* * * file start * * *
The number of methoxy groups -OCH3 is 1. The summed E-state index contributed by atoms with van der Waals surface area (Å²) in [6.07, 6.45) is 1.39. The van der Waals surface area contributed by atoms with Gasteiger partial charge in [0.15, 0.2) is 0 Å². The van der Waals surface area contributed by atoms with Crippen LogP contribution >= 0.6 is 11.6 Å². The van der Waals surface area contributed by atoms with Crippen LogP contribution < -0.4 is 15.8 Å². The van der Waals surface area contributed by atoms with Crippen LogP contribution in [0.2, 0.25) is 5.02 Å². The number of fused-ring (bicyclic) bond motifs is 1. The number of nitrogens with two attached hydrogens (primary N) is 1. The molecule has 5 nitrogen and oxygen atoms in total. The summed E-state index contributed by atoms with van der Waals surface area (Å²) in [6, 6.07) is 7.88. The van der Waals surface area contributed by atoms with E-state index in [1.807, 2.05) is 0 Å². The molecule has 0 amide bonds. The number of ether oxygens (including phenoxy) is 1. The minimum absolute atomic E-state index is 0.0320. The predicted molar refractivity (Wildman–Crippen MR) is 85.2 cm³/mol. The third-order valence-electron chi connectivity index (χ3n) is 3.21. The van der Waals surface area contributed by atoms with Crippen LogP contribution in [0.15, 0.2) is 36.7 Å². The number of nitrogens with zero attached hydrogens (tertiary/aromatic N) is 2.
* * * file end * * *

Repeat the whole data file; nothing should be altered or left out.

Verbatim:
The number of methoxy groups -OCH3 is 1. The summed E-state index contributed by atoms with van der Waals surface area (Å²) in [6.07, 6.45) is 1.39. The van der Waals surface area contributed by atoms with Gasteiger partial charge in [0.15, 0.2) is 0 Å². The van der Waals surface area contributed by atoms with Crippen LogP contribution >= 0.6 is 11.6 Å². The van der Waals surface area contributed by atoms with Crippen LogP contribution < -0.4 is 15.8 Å². The van der Waals surface area contributed by atoms with Crippen LogP contribution in [0.2, 0.25) is 5.02 Å². The number of fused-ring (bicyclic) bond motifs is 1. The number of nitrogens with two attached hydrogens (primary N) is 1. The molecule has 5 nitrogen and oxygen atoms in total. The summed E-state index contributed by atoms with van der Waals surface area (Å²) in [6, 6.07) is 7.88. The van der Waals surface area contributed by atoms with E-state index in [1.807, 2.05) is 0 Å². The molecule has 0 amide bonds. The number of ether oxygens (including phenoxy) is 1. The minimum absolute atomic E-state index is 0.0320. The predicted molar refractivity (Wildman–Crippen MR) is 85.2 cm³/mol. The third-order valence-electron chi connectivity index (χ3n) is 3.21. The van der Waals surface area contributed by atoms with Crippen LogP contribution in [0.15, 0.2) is 36.7 Å². The number of nitrogens with zero attached hydrogens (tertiary/aromatic N) is 2.